Babes and Books Review: Before I Go

Before I Go by Colleen Oakley

Babes and Books Feature

Before I Go by Colleen Oakley, published January 2015 by Gallery Books.

Read: January 2015
Genre: Adult/Romance/Contemporary/Issues
Source: Publisher – this does not affect my opinion of the book.
#Pages: 320
Get It Now: Wordery

Add to Goodreads

Goodreads Synopsis: Daisy is 27-years-old and has only months to live. And, each day, she’s finding her way through what needs to be done. Her major worry is what her wonderful, charming husband, Jack, will do without her. She knows that he won’t take care of himself so Daisy has to do it for him. As she searches for Jack’s next wife, she begins to realise that her plan to ensure Jack’s happiness is much more complicated than she expected.

*Warning – there may be spoilers ahead!*

I’ve done another joint review, this time with Brandie from Brandie is a Book Junkie. I’m really loving these joint reviews! I’ll do a post soon explaining why there are so many of these happening on the blog, and why they are going to continue! Now, on to the review…

R: Where to begin?! I stayed up til 3am to finish this book. It was a serious piece of work – and it was difficult to read at times, it was heavy and sad, yet I appreciated the subtle humour throughout it.

B: THIS BOOK broke my heart. I loved and hated it. The writing is exquisite. Beautiful prose that just flowed seamlessly. The way Daisy talked – it was like talking to a friend, it felt so real to me. I am blown away by this being a debut author. I wish all novels had writing like this.

R: I agree, the writing was fantastic, I’m amazed it’s a debut and I’ll be keeping an eye on what Oakley releases next!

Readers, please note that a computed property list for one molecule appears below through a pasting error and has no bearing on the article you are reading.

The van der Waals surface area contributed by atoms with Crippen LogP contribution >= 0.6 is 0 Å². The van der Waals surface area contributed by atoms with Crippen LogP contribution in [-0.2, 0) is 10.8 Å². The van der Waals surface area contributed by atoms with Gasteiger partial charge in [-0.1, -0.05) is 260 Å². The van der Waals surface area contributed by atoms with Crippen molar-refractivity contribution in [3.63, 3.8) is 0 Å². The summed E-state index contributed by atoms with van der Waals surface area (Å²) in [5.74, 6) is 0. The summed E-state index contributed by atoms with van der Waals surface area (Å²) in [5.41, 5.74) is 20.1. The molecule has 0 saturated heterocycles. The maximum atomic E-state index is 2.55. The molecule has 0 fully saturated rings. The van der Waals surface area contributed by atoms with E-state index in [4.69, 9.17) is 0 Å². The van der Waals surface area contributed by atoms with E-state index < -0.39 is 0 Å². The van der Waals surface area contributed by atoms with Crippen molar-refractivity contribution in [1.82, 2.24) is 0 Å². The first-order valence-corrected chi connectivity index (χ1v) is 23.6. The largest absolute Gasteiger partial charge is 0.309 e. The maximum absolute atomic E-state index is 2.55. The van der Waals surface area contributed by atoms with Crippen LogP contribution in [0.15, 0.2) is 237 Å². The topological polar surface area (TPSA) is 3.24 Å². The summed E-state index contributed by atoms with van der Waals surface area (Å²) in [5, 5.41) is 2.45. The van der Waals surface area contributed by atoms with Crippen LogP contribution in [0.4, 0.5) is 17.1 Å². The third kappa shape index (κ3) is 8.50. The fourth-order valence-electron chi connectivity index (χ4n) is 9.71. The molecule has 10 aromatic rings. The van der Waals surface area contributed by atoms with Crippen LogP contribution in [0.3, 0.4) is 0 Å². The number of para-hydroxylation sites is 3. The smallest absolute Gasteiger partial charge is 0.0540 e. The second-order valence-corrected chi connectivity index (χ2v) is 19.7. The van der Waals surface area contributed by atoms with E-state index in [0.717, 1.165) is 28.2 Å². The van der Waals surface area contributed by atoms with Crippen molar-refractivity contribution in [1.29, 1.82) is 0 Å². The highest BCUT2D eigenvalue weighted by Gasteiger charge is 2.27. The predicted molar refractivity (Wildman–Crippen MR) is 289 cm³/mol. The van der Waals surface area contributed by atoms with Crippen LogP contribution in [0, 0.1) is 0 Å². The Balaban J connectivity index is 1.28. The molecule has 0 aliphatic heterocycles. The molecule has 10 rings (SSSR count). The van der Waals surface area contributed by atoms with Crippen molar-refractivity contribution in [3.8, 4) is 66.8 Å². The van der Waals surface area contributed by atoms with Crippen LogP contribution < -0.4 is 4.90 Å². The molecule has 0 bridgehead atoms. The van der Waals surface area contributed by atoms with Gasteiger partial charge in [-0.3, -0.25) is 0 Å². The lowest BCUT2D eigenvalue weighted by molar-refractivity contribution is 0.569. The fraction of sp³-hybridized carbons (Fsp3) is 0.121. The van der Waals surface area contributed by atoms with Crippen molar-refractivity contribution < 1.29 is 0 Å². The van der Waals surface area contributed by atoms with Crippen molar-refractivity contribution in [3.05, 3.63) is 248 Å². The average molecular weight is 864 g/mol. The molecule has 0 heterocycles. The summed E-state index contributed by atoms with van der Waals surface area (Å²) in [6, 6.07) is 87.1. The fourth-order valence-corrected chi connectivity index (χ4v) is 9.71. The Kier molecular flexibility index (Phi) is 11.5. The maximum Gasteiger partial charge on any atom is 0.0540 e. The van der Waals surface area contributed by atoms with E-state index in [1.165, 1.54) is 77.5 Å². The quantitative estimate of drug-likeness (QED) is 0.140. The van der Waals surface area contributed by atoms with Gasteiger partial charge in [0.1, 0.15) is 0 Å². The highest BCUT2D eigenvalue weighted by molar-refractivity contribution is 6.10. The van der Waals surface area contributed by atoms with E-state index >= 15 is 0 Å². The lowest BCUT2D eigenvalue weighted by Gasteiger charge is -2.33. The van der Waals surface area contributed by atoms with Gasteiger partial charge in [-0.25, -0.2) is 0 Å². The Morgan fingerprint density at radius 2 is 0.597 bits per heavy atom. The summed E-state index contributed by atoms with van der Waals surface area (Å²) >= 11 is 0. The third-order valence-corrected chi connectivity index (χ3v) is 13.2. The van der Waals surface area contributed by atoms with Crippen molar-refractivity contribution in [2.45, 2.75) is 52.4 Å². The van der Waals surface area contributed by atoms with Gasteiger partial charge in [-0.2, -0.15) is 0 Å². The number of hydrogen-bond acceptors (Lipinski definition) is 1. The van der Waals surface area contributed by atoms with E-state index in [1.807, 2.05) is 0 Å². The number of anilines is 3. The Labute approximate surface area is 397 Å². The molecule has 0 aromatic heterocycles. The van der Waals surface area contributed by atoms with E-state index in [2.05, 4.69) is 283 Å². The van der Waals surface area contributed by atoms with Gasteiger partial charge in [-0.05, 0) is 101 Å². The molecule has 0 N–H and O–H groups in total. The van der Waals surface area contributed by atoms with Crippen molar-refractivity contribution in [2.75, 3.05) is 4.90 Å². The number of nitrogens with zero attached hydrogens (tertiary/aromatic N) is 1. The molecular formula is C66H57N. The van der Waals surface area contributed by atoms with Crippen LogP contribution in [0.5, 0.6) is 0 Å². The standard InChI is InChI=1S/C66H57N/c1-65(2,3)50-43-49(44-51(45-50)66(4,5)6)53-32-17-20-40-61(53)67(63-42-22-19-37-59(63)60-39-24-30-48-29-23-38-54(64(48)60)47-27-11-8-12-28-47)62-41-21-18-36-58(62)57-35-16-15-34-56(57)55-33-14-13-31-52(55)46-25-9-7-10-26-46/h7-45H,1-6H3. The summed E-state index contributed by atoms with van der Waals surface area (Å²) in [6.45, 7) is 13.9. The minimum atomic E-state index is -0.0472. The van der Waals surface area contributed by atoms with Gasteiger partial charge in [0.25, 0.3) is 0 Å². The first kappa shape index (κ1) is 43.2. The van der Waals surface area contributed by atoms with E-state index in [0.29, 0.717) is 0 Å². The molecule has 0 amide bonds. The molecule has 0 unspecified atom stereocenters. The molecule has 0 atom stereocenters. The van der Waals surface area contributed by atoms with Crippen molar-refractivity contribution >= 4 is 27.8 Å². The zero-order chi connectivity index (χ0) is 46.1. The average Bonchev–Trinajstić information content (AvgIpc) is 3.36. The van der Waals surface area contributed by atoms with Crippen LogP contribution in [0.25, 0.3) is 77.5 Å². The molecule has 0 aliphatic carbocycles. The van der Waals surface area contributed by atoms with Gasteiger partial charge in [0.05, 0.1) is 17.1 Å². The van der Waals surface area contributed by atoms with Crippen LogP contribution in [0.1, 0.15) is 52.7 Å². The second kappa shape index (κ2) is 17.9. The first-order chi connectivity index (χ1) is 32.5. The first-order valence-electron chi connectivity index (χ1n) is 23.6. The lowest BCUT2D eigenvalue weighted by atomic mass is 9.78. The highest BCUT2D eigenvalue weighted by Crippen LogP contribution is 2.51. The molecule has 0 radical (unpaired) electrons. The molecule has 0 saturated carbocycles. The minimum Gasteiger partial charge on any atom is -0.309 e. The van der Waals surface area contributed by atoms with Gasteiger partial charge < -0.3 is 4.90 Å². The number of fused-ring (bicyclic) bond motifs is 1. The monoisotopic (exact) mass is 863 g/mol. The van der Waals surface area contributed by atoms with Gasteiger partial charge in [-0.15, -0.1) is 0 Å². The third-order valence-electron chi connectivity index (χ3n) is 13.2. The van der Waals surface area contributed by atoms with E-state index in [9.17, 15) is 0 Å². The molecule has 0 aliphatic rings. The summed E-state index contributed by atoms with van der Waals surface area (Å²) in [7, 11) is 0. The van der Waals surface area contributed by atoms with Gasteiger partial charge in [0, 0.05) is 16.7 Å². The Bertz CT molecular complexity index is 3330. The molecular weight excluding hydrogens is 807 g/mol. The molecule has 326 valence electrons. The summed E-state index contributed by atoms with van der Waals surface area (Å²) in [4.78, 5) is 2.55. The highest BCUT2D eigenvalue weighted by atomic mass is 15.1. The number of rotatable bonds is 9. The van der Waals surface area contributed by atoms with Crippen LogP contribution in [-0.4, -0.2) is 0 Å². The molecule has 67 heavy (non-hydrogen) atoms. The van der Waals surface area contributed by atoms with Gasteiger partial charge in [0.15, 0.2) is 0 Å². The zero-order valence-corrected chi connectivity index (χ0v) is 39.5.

I have a lot in common with Daisy, from phrases we share, to thoughts on other people, to some of her reactions being close to mine – it made the read both more enjoyable and more sad. I adored Jack, I loved a lot of the characters in this novel actually, they felt so real.

B: I agree, but by the end of the book I was so pissed off at Daisy. I know I could never fully understand the turmoil and grief she’s feeling when she knows she’s dying. But how much she continued to push her sweet husband away really started bothering me. It was breaking my heart, and I felt my stomach in constant knots. I know that was a ploy by the author to keep me reading, and kudos to her for that! I could sympathize with a lot of what she was dealing with, but at the same time I wanted to shake her for being so awful to her husband, and pushing him away when she needed him most.

R: Yep, there were moments I was mad at Daisy, especially towards the end of the novel, but as you say we just can’t begin to imagine how someone would behave under these circumstances. I knew she was going to die, obviously, but I still had hope! I don’t know if it was because I willed for a HEA against the odds or if I was just being stupidly naive, but as soon as I turned to one year later and saw Jack’s name for the POV my heart cracked. But within those first few lines, there still seemed to be some hope! My HEA was within sight!.. And then the words that completely shattered my cracked heart -Daisy’s gone. I cried actual tears. This is RARE for me. I feel like I’ve lost Daisy too.